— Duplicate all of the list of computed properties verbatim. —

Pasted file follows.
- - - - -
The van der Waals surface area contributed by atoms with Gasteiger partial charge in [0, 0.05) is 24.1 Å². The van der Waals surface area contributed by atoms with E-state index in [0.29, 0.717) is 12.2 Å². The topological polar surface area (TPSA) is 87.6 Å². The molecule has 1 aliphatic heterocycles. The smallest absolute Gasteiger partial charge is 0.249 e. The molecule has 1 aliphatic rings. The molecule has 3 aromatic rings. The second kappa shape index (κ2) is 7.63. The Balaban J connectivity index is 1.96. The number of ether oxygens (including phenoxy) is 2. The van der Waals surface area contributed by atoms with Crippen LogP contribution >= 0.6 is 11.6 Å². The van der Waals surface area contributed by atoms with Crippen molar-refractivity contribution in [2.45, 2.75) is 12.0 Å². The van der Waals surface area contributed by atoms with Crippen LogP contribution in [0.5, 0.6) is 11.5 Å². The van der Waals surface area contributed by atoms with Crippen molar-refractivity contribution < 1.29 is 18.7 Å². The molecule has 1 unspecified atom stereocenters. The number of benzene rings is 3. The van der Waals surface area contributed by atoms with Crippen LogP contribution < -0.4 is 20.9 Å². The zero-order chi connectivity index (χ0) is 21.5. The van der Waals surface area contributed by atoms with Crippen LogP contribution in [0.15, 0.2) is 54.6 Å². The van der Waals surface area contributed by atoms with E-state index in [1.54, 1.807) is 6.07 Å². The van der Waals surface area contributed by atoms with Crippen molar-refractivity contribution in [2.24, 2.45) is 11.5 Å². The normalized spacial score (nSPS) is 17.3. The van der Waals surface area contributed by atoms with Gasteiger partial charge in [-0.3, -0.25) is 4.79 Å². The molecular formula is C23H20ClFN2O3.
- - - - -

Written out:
The van der Waals surface area contributed by atoms with Gasteiger partial charge in [0, 0.05) is 24.1 Å². The van der Waals surface area contributed by atoms with E-state index in [0.29, 0.717) is 12.2 Å². The topological polar surface area (TPSA) is 87.6 Å². The molecule has 1 aliphatic heterocycles. The smallest absolute Gasteiger partial charge is 0.249 e. The molecule has 1 aliphatic rings. The molecule has 3 aromatic rings. The second kappa shape index (κ2) is 7.63. The Balaban J connectivity index is 1.96. The number of ether oxygens (including phenoxy) is 2. The van der Waals surface area contributed by atoms with Crippen LogP contribution >= 0.6 is 11.6 Å². The van der Waals surface area contributed by atoms with Crippen molar-refractivity contribution in [2.45, 2.75) is 12.0 Å². The van der Waals surface area contributed by atoms with Crippen LogP contribution in [0.5, 0.6) is 11.5 Å². The van der Waals surface area contributed by atoms with Crippen molar-refractivity contribution < 1.29 is 18.7 Å². The molecule has 1 unspecified atom stereocenters. The number of benzene rings is 3. The van der Waals surface area contributed by atoms with Crippen LogP contribution < -0.4 is 20.9 Å². The zero-order chi connectivity index (χ0) is 21.5. The van der Waals surface area contributed by atoms with Crippen LogP contribution in [0.15, 0.2) is 54.6 Å². The van der Waals surface area contributed by atoms with E-state index in [1.54, 1.807) is 6.07 Å². The van der Waals surface area contributed by atoms with Crippen molar-refractivity contribution in [2.24, 2.45) is 11.5 Å². The normalized spacial score (nSPS) is 17.3. The van der Waals surface area contributed by atoms with Gasteiger partial charge in [-0.3, -0.25) is 4.79 Å². The molecular formula is C23H20ClFN2O3.